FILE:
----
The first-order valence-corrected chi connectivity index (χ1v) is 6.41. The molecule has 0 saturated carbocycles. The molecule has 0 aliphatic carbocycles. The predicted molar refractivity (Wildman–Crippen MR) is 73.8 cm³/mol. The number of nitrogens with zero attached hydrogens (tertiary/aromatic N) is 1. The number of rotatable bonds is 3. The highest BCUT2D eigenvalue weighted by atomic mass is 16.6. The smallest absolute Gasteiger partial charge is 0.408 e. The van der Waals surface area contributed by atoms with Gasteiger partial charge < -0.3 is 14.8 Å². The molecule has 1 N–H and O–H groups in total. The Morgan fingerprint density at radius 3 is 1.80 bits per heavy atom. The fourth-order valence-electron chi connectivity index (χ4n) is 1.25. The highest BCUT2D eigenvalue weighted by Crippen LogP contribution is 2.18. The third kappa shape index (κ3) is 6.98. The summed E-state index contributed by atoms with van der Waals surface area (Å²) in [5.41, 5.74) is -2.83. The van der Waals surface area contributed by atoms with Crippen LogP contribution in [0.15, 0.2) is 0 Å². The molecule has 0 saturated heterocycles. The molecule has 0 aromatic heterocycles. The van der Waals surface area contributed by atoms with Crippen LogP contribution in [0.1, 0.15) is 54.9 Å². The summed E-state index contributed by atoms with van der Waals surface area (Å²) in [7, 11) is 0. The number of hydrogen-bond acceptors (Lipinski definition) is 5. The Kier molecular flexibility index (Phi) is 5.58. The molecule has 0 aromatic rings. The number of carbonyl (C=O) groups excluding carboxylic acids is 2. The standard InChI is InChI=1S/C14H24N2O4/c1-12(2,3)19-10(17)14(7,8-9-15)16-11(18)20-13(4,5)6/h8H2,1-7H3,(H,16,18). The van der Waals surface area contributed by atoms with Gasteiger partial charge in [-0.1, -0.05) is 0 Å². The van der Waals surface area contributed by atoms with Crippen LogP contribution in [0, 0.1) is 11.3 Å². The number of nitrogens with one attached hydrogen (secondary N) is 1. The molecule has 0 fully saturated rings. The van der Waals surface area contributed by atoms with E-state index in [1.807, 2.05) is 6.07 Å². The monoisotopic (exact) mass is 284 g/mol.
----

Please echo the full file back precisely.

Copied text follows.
The first-order valence-corrected chi connectivity index (χ1v) is 6.41. The molecule has 0 saturated carbocycles. The molecule has 0 aliphatic carbocycles. The predicted molar refractivity (Wildman–Crippen MR) is 73.8 cm³/mol. The number of nitrogens with zero attached hydrogens (tertiary/aromatic N) is 1. The number of rotatable bonds is 3. The highest BCUT2D eigenvalue weighted by atomic mass is 16.6. The smallest absolute Gasteiger partial charge is 0.408 e. The van der Waals surface area contributed by atoms with Gasteiger partial charge < -0.3 is 14.8 Å². The molecule has 1 N–H and O–H groups in total. The Morgan fingerprint density at radius 3 is 1.80 bits per heavy atom. The fourth-order valence-electron chi connectivity index (χ4n) is 1.25. The highest BCUT2D eigenvalue weighted by Crippen LogP contribution is 2.18. The third kappa shape index (κ3) is 6.98. The summed E-state index contributed by atoms with van der Waals surface area (Å²) in [5.41, 5.74) is -2.83. The van der Waals surface area contributed by atoms with Crippen LogP contribution in [0.15, 0.2) is 0 Å². The molecule has 0 saturated heterocycles. The molecule has 0 aromatic heterocycles. The van der Waals surface area contributed by atoms with Crippen LogP contribution in [0.1, 0.15) is 54.9 Å². The summed E-state index contributed by atoms with van der Waals surface area (Å²) in [7, 11) is 0. The number of hydrogen-bond acceptors (Lipinski definition) is 5. The Kier molecular flexibility index (Phi) is 5.58. The molecule has 0 aromatic rings. The number of carbonyl (C=O) groups excluding carboxylic acids is 2. The standard InChI is InChI=1S/C14H24N2O4/c1-12(2,3)19-10(17)14(7,8-9-15)16-11(18)20-13(4,5)6/h8H2,1-7H3,(H,16,18). The van der Waals surface area contributed by atoms with Gasteiger partial charge in [-0.1, -0.05) is 0 Å². The van der Waals surface area contributed by atoms with Crippen LogP contribution in [0, 0.1) is 11.3 Å². The number of nitrogens with one attached hydrogen (secondary N) is 1. The molecule has 0 fully saturated rings. The van der Waals surface area contributed by atoms with E-state index in [1.807, 2.05) is 6.07 Å². The monoisotopic (exact) mass is 284 g/mol.